Many similar symbols are used, and each book helps us understand the symbols in the other.

Each book has much to say about the early Roman empire and its relation to the church.

Keep in mind that while the two books say the same thing about this period, Daniel was written 600 years earlier. And, in some ways, Daniel is more detailed than Revelation about Rome during the time frame in which Revelation was written!

I have mentioned several times that Daniel and Revelation are bookends. We can see that from the text itself.

Revelation 13:2 — And the beast which I saw was like unto a leopard, and his feet were as the feet of a bear, and his mouth as the mouth of a lion: and the dragon gave him his power, and his seat, and great authority.

That verse describes Rome in figures representing the evil regimes that preceded it: Greece, Medo-Persia, and the Chaldeans.

These descriptions point us unmistakably back to Daniel 7. The fourth kingdom in Daniel 7 is Rome, with the first three kingdoms being the Chaldeans (shown as a lion in Daniel 7:4), Medo–Persia (shown as a bear in Daniel 7:5), and Greece (shown as a leopard in Daniel 7:6). Daniel 7:12 tells us that these beasts lost their dominion but didn’t die.

We will learn about the first two kingdoms firsthand from the book of Daniel. Chaldea (sometimes just called “Babylon”), the first of the four kingdoms, was the invading power that carried Daniel and his three friends off to exile. The Medo-Persians, the second kingdom, was the one that came to power after Belshazzar saw the writing on the wall in Daniel 5. The third kingdom was Greece, which conquered Persia under Alexander but then fell into four parts after his death. Rome was the fourth kingdom.

The beast in Revelation 13 (which is Rome) is pictured as being part leopard, part bear, and part lion. Rome had the tearing power of the lion (Chaldea). Rome had the crushing force of the bear (Medo-Persia). And Rome was swift and ferocious like a leopard (Greece). Rome, the fourth beast in Daniel 7, embodied all of the wickedness of the first three beasts and much more. Thus, it is described as being composed of pieces of the previous three kingdoms.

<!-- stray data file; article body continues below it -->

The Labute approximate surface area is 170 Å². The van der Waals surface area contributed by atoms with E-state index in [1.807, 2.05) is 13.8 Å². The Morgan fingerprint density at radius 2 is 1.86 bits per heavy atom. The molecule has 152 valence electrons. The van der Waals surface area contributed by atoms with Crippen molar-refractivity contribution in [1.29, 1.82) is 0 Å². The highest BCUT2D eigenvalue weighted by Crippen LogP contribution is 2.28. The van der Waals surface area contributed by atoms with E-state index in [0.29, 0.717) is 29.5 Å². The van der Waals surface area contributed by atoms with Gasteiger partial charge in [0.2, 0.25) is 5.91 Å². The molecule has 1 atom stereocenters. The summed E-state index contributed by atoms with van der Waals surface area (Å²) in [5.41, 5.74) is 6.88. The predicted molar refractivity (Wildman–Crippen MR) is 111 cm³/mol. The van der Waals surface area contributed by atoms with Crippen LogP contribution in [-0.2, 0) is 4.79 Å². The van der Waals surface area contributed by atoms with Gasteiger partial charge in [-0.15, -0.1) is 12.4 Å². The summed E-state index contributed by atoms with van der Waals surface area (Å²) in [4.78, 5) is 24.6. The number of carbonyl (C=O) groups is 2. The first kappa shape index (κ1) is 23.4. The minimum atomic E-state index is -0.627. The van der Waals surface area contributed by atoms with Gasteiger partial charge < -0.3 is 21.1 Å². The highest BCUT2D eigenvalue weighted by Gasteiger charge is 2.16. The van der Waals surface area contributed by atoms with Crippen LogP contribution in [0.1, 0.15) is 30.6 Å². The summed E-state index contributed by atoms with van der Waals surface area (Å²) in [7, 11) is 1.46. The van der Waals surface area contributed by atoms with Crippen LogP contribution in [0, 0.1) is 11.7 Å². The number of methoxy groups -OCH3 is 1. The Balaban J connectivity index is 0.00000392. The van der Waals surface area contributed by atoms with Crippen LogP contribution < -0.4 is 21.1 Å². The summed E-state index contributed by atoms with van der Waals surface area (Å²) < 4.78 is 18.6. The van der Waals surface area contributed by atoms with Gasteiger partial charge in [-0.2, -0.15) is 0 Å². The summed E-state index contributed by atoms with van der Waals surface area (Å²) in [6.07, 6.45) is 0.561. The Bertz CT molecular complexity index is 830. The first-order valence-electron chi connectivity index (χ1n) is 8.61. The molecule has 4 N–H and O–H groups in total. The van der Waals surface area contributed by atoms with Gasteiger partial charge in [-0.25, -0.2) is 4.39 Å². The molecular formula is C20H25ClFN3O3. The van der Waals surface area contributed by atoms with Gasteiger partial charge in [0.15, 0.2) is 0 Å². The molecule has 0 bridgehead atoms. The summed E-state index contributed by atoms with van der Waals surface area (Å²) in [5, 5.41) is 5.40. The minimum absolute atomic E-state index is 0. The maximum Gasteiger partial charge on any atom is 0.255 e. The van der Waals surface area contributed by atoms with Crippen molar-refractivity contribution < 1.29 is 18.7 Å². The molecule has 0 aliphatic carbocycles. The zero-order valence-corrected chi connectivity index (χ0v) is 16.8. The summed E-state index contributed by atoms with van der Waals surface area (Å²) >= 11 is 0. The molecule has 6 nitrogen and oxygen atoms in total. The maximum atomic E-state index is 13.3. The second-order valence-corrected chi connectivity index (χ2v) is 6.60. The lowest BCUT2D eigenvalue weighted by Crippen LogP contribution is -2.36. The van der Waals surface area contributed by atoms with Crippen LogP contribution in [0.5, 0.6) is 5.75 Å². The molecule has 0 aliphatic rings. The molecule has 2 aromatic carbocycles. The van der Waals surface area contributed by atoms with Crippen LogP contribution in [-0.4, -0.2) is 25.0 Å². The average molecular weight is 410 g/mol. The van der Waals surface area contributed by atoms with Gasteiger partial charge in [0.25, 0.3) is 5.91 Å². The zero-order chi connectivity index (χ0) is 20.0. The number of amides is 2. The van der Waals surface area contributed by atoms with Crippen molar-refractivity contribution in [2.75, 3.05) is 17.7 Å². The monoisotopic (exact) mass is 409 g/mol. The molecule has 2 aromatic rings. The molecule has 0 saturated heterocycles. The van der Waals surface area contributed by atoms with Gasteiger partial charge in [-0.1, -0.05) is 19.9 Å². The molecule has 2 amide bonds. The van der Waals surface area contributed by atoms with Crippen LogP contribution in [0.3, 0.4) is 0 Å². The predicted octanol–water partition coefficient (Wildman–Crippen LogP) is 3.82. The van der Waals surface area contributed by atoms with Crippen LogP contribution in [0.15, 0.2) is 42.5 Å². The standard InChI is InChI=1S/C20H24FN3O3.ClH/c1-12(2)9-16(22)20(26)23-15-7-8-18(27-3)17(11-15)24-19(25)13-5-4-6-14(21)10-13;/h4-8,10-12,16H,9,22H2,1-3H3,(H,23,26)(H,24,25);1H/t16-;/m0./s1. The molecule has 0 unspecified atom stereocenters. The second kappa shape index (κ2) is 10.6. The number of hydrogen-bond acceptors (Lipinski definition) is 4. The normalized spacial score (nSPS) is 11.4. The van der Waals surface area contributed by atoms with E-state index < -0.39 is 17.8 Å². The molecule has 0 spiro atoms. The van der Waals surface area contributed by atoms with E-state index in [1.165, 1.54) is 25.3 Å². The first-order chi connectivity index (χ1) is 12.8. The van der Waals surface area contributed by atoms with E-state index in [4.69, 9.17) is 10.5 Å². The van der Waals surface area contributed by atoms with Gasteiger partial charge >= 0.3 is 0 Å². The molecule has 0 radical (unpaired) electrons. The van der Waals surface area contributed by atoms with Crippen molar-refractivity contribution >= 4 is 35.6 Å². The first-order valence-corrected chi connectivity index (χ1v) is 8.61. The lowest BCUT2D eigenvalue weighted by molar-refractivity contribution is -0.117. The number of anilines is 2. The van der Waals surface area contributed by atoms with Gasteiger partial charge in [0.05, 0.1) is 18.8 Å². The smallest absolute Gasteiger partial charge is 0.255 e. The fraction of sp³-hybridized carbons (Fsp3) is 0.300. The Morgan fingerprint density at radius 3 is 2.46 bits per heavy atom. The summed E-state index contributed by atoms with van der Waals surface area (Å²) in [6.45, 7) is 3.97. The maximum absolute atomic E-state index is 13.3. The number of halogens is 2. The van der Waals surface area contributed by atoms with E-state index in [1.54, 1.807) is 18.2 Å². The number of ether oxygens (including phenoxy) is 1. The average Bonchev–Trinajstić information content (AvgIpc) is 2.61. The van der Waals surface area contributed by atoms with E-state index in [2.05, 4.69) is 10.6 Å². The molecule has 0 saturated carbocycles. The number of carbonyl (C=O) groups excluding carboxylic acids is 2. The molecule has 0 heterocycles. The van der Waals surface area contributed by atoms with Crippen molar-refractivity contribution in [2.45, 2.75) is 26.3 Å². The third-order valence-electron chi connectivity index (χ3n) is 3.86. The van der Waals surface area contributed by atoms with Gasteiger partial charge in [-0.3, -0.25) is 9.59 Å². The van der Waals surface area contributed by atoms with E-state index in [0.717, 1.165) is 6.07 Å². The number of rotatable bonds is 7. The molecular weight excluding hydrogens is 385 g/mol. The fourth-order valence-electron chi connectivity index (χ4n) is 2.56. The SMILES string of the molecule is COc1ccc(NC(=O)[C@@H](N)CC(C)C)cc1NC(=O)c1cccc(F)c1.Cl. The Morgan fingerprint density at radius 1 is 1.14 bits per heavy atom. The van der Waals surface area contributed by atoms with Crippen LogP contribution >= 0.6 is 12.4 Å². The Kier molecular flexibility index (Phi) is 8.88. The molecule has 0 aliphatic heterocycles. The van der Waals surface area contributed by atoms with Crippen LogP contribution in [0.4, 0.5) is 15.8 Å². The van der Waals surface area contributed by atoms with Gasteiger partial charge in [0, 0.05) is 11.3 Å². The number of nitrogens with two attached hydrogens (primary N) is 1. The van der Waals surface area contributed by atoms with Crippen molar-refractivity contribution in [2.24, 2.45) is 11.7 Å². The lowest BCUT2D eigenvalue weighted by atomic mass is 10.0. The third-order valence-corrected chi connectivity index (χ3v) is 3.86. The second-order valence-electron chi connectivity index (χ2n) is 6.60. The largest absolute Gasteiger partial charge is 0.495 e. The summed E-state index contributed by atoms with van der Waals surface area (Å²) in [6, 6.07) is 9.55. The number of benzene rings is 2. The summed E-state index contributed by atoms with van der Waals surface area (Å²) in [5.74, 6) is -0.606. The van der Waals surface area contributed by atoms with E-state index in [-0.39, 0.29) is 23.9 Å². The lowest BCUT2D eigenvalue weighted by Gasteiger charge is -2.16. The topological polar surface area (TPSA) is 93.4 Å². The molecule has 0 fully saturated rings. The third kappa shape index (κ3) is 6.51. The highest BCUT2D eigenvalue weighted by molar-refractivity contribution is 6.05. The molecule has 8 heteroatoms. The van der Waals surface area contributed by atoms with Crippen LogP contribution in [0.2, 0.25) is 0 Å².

But how does this show that Daniel and Revelation are bookends? Look at the order in Daniel 7 and Revelation 13. Daniel 7:4-6 — lion in verse 4, bear in verse 5, and leopard in verse 6. This verse looks forward: Chaldeans, Medo-Persia, Greece. Revelation 13:2 — leopard, bear, lion. This verse is looking backward: Greece, Medo-Persia, Chaldeans.

The Big Controversy: Two Views Regarding When Daniel Was Written

The Early Date Position holds that the book of Daniel was written in Babylon in the late sixth century B.C. by the prophet Daniel who had been taken captive by Nebuchadnezzar in 606 B.C. The prophecies in the book are genuine and accurate.

Before I describe the modern liberal critic’s position, let’s stop and see if we can figure out what that position must be. I say “must” because once you adopt the assumptions of the modern liberal critic, you are pretty much in a straightjacket when it comes to the book of Daniel.

What do I mean? Daniel contains detailed prophecies about certain kingdoms that were to follow after the Chaldeans. That Daniel could know that any kingdom would follow the mighty Chaldeans was shocking enough, but Daniel provides intricate detailed prophecies about three subsequent kingdoms that look forward about six centuries.

How can the modern liberal critic explain this? They would never admit that Daniel was inspired by God. They would never admit that Daniel was a prophet. But if Daniel was written before the Roman empire and if Daniel contains detailed prophecies about that empire written six centuries earlier, then Daniel must be from God.

What must the liberal critic do to get around this dilemma? They have two choices: (1) They can move the date of Daniel until after the events that are prophesied, or (2) They can change the prophecies so that they are referring to some earlier event (even if that change causes them to predict events that never actually happened).

And, in fact, liberal critics do both of those things. They tell us that the book was written around 168 BC, and they tell us the four kingdoms are Chaldea, Media, Persia, and Greece — that is, they split the Medo-Persia into two separate kingdoms to avoid having the fourth kingdom be Rome.